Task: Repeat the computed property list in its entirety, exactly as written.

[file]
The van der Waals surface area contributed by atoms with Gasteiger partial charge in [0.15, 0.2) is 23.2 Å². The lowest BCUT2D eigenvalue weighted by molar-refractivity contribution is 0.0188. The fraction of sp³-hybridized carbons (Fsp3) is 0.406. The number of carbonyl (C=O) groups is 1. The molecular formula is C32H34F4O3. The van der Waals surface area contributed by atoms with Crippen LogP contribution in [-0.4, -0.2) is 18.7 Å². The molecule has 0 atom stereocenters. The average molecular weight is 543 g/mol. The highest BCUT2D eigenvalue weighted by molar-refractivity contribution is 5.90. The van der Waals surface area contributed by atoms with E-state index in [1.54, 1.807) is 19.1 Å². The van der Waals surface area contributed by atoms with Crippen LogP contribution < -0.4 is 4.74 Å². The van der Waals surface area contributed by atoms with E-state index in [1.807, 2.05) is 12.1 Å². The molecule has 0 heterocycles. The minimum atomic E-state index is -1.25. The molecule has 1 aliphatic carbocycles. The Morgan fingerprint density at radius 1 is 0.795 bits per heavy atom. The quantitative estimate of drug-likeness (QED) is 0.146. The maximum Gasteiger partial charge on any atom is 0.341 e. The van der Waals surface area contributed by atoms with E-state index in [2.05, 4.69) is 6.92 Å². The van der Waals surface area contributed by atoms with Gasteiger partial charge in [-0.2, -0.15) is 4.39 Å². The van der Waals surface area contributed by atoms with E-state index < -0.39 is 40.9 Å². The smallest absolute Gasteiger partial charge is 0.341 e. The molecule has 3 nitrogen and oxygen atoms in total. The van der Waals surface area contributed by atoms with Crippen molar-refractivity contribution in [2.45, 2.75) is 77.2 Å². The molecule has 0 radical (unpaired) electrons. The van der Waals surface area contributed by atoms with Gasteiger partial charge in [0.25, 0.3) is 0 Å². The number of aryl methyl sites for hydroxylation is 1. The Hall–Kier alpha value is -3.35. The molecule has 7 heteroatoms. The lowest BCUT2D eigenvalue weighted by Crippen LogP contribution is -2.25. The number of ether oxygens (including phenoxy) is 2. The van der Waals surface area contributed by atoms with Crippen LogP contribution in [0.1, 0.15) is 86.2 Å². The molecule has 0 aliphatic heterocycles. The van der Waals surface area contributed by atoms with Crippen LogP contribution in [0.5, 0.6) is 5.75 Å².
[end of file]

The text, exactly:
The van der Waals surface area contributed by atoms with Gasteiger partial charge in [0.15, 0.2) is 23.2 Å². The lowest BCUT2D eigenvalue weighted by molar-refractivity contribution is 0.0188. The fraction of sp³-hybridized carbons (Fsp3) is 0.406. The number of carbonyl (C=O) groups is 1. The molecular formula is C32H34F4O3. The van der Waals surface area contributed by atoms with Crippen LogP contribution in [-0.4, -0.2) is 18.7 Å². The molecule has 0 atom stereocenters. The average molecular weight is 543 g/mol. The highest BCUT2D eigenvalue weighted by molar-refractivity contribution is 5.90. The van der Waals surface area contributed by atoms with E-state index in [1.54, 1.807) is 19.1 Å². The van der Waals surface area contributed by atoms with Crippen LogP contribution < -0.4 is 4.74 Å². The van der Waals surface area contributed by atoms with E-state index in [1.807, 2.05) is 12.1 Å². The molecule has 0 heterocycles. The minimum atomic E-state index is -1.25. The molecule has 1 aliphatic carbocycles. The Morgan fingerprint density at radius 1 is 0.795 bits per heavy atom. The quantitative estimate of drug-likeness (QED) is 0.146. The maximum Gasteiger partial charge on any atom is 0.341 e. The van der Waals surface area contributed by atoms with E-state index in [2.05, 4.69) is 6.92 Å². The van der Waals surface area contributed by atoms with Gasteiger partial charge in [-0.2, -0.15) is 4.39 Å². The van der Waals surface area contributed by atoms with E-state index < -0.39 is 40.9 Å². The smallest absolute Gasteiger partial charge is 0.341 e. The molecule has 3 nitrogen and oxygen atoms in total. The van der Waals surface area contributed by atoms with Crippen molar-refractivity contribution in [2.45, 2.75) is 77.2 Å². The molecule has 0 radical (unpaired) electrons. The van der Waals surface area contributed by atoms with Gasteiger partial charge in [0.25, 0.3) is 0 Å². The number of aryl methyl sites for hydroxylation is 1. The Hall–Kier alpha value is -3.35. The molecule has 7 heteroatoms. The lowest BCUT2D eigenvalue weighted by Crippen LogP contribution is -2.25. The number of ether oxygens (including phenoxy) is 2. The van der Waals surface area contributed by atoms with Crippen LogP contribution in [0.1, 0.15) is 86.2 Å². The molecule has 0 aliphatic heterocycles. The van der Waals surface area contributed by atoms with Crippen LogP contribution in [0.5, 0.6) is 5.75 Å².